Cause of abortions drop in state disputed
The number of abortions in Arizona is down - sharply - in the wake of new laws restricting the procedure.
Figures provided by the state health department show 729 pregnancies were terminated medically last month. That compares to 1,069 the month before - and an average of more than 1,200 a month in the prior year.
Those new laws include prohibitions on abortions by anyone other than a doctor and requiring a woman to have a face-to-face conversation with a doctor at least 24 hours before the procedure.
They were pushed through by the Center for Arizona Policy. Cathi Herrod, president of the organization, said at the time the regulations were necessary to ensure that women undergoing the procedure were not placed in danger.
But Herrod has made no secret that one of her goals is to limit the number of abortions. And she said more legislation is planned to place further roadblocks in the path of women who want to terminate their pregnancies.
“Our CAP Policy Team is assessing what else can be done to protect women and preborn children,'' Herrod said in a newsletter to supporters. “And I hope you rejoice with us that lives are being saved.''
Herrod refused to provide details.
“You're not getting anything out of me,'' she said.
“We've not made any final decisions,'' Herrod continued. “We'll be working with legislative leadership and pro-life legislators to determine the next step.''
Herrod said the sharp drop is a direct result of the requirement for the consultation 24 hours ahead of time and statutory requirements of what they have to be told, including an offer to see the ultrasound of the fetus.
“When women are given information about the gestational age of their preborn child, the risks of the abortion procedure, the alternatives that are available, more women choose life,'' she said.
But Bryan Howard, president of Planned Parenthood Arizona, said the real reason is because his organization's nurse practitioners, who were performing about half of all abortions, are now precluded from doing the work. He said there are just not enough doctors in Arizona who are both trained to do the work and willing to do it, what with protestors outside the clinics and, in at least the case of one nurse-practitioner in Flagstaff, outside her home.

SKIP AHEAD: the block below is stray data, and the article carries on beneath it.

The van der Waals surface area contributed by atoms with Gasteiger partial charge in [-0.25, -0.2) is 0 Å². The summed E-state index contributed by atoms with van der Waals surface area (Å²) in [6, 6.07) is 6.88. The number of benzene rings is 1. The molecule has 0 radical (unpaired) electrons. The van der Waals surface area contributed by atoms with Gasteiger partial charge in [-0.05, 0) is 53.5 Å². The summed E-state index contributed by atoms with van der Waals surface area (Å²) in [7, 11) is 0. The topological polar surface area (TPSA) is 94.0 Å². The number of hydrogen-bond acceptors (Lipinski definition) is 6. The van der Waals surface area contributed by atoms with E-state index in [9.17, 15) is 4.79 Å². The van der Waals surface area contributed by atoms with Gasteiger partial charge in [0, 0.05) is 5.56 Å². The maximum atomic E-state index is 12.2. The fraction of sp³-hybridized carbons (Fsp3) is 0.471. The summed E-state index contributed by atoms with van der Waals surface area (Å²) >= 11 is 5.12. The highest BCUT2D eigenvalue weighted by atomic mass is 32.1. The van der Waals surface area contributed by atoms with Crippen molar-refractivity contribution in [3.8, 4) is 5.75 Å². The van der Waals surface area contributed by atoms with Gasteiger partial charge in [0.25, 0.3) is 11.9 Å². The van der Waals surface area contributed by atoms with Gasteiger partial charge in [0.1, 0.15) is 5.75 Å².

Howard said his proof is that Planned Parenthood has always offered to let patients see an ultrasound. And Arizona law has required a 24-hour waiting period for women for more than a year, though until now the pre-procedure consultation could be done by phone and with someone other than a doctor.
He said the percentage of women who complete the process after they have started it has remained the same.
That leaves only one big change: The ban on nurse-practitioners performing medical abortions, where a pregnancy is terminated by giving a woman certain drugs.
“It's 100 percent due to the shortage of providers,'' Howard said. Now he said doctors must perform both surgical and medical abortions as well as be available for those face-to-face consultations.
The new regulations, which took effect last month, has resulted in Planned Parenthood now offering abortions only in Glendale, Tempe and one of the organization's two Tucson sites. Abortions had previously been available at 10 sites around the state.
Planned Parenthood is the state's largest abortion provider. Howard said 653 of the 729 abortions in September were performed by Planned Parenthood.
And the number of abortions could drop even more this month: The new regulations did not take effect until about 10 days into September.
Howard took particular offense to Herrod's newsletter mentioning the reduction in abortions, saying she was “gloating'' about it.
He pointed out that, prior to last month, there were about 1,200 abortions performed in Arizona each month, compared to fewer than 800 last month.
“That means something like 400 have had their life substantially disrupted,'' he said.
Howard said some may have left the state to get care or found other doctors who perform “off-the-record'' abortions. But other women, he said, are going to have to carry the pregnancy to term.
“It means that 400 real children at the end of those pregnancies are going to be born into families that may have, at very realistic levels, said that, ‘We can't afford another mouth to feed,' or ‘I can't afford child care,' ‘' Howard said.
CAP has generally found a receptive audience for its anti-abortion measures. But for years most of them were vetoed by Gov. Janet Napolitano.
She, however, quit in January 2009 to become homeland security chief in the Obama administration. And her successor, Jan Brewer, is on record as wanting to outlaw abortion except to save the life of the mother or in cases of rape and incest.